Some legal observers point to benchmarks that could indicate the investigation could be nearing its halfway point. A special grand jury, like the one in Washington, D.C. that has been hearing evidence in the Mueller investigation, is typically empaneled for 18 months with a possibility of a six-month extension.

However, a new grand jury could be called, further extending the timeline. Former federal prosecutors say it is not unusual for complex and lengthy investigations to span multiple grand juries.

The special counsel has not indicated whether his team is nearing the middle or the end of the investigative process.

According to a Justice Department official familiar with the matter, people recruited to work on the Mueller team were asked to make at least a two-year commitment to the assignment.

Former FBI Special Agent in Charge and ABC News consultant Steve Gomez says such a time commitment would not be unusual for an investigation of this nature.

“When putting together a team for a case of this nature, prosecutors would want to have some continuity and would ask for people to prepare for a two-year commitment because investigations can take many months and commonly last two years or even longer,” Gomez said.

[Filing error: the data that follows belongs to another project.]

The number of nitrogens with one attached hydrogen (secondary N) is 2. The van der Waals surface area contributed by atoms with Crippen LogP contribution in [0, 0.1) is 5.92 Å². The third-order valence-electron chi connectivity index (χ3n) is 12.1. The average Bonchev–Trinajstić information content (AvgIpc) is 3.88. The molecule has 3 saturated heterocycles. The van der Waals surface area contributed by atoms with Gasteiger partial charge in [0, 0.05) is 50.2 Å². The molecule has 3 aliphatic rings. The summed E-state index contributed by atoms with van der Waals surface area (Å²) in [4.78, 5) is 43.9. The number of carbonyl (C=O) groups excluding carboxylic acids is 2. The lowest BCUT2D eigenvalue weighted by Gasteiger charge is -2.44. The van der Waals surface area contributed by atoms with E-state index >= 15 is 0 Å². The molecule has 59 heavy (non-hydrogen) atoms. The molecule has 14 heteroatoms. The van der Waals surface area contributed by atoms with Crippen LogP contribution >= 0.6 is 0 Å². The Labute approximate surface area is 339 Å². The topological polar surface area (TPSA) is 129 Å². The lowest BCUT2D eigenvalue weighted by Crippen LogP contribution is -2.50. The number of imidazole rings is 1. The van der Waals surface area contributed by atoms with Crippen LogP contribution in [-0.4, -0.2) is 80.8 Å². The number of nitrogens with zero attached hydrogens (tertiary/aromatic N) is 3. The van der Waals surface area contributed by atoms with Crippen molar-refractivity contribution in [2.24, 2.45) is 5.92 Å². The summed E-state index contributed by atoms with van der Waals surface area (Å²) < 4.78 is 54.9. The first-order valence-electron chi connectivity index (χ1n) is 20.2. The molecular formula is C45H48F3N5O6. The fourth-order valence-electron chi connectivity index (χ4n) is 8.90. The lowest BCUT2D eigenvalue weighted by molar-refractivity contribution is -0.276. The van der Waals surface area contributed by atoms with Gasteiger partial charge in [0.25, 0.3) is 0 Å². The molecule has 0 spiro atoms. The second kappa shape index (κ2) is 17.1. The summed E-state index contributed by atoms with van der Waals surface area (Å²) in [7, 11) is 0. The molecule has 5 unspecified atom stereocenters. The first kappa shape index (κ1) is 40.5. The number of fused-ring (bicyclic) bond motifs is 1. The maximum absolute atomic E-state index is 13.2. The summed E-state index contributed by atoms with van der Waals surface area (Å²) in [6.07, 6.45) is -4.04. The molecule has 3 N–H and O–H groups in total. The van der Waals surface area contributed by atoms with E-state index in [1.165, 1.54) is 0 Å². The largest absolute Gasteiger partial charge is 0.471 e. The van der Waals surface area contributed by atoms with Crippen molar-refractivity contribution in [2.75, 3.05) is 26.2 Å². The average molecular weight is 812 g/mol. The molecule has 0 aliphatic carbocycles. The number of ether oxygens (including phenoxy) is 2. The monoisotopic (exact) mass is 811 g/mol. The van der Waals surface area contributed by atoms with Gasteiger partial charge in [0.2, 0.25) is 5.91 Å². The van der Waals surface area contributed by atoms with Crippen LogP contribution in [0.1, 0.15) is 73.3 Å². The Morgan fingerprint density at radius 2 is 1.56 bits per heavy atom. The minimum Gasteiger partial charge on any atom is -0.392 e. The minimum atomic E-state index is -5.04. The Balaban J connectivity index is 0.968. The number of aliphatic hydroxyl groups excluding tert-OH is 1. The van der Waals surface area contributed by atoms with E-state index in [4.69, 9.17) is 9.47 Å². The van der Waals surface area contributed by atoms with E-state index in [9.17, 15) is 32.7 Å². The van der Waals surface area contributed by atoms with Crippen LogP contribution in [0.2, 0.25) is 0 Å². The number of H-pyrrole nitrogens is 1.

“It’s breathtaking for an investigation of this magnitude to be moving this quickly and I suspect there’s still a long way to go,” Samborn said.

ABC News' Trish Turner and James Meek contributed to this story.

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  • Sonora Nomad

    Holy sweet Jeebus, Jethro....Conclude Mueller's investigation after one year? Nah....these things take time. It took 1 1/2 years to complete the Jimmy Carter-Peanut-Bank investigation...I josh you not, Jethro....1 1/2 years on a peanut investigation.

    Mueller is prying for-real criminals, villains, Russians, turncoats, bagmen, traitors and cetera from the woodwork. Really, who among us does not want the truth?